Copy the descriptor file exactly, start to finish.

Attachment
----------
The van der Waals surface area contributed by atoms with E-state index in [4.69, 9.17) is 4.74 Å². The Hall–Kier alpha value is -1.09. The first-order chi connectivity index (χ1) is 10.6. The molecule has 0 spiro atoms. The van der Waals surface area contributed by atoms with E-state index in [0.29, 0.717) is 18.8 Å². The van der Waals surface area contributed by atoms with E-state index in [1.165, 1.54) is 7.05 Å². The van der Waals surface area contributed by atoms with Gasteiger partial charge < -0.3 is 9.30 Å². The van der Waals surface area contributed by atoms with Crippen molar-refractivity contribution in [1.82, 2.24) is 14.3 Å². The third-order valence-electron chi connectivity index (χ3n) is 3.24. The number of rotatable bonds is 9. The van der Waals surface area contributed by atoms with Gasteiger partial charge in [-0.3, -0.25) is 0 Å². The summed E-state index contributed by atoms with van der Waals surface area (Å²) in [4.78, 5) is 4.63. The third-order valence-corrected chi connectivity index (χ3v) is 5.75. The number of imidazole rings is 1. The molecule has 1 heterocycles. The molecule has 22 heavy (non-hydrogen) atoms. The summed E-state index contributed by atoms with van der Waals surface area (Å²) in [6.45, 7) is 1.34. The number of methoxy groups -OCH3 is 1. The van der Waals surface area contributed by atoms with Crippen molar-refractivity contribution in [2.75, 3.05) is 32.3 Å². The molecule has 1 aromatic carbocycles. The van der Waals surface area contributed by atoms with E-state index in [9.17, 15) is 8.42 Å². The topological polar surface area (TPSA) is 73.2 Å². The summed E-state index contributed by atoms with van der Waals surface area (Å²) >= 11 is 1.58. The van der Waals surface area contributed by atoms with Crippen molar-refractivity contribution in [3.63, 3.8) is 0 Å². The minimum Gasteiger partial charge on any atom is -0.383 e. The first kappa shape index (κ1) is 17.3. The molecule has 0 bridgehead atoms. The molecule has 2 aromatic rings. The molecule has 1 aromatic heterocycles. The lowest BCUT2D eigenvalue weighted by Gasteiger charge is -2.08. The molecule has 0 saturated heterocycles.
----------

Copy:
The van der Waals surface area contributed by atoms with E-state index in [4.69, 9.17) is 4.74 Å². The Hall–Kier alpha value is -1.09. The first-order chi connectivity index (χ1) is 10.6. The molecule has 0 spiro atoms. The van der Waals surface area contributed by atoms with E-state index in [0.29, 0.717) is 18.8 Å². The van der Waals surface area contributed by atoms with E-state index in [1.165, 1.54) is 7.05 Å². The van der Waals surface area contributed by atoms with Gasteiger partial charge < -0.3 is 9.30 Å². The van der Waals surface area contributed by atoms with Crippen molar-refractivity contribution in [1.82, 2.24) is 14.3 Å². The third-order valence-electron chi connectivity index (χ3n) is 3.24. The number of rotatable bonds is 9. The van der Waals surface area contributed by atoms with Gasteiger partial charge in [-0.3, -0.25) is 0 Å². The summed E-state index contributed by atoms with van der Waals surface area (Å²) in [4.78, 5) is 4.63. The third-order valence-corrected chi connectivity index (χ3v) is 5.75. The number of imidazole rings is 1. The molecule has 1 heterocycles. The molecule has 22 heavy (non-hydrogen) atoms. The summed E-state index contributed by atoms with van der Waals surface area (Å²) in [6.45, 7) is 1.34. The number of methoxy groups -OCH3 is 1. The van der Waals surface area contributed by atoms with Crippen molar-refractivity contribution in [2.75, 3.05) is 32.3 Å². The molecule has 1 aromatic carbocycles. The van der Waals surface area contributed by atoms with E-state index in [9.17, 15) is 8.42 Å². The topological polar surface area (TPSA) is 73.2 Å². The summed E-state index contributed by atoms with van der Waals surface area (Å²) >= 11 is 1.58. The van der Waals surface area contributed by atoms with Crippen molar-refractivity contribution in [3.63, 3.8) is 0 Å². The minimum Gasteiger partial charge on any atom is -0.383 e. The first kappa shape index (κ1) is 17.3. The molecule has 0 bridgehead atoms. The molecule has 2 aromatic rings. The molecule has 1 aromatic heterocycles. The lowest BCUT2D eigenvalue weighted by Gasteiger charge is -2.08. The molecule has 0 saturated heterocycles.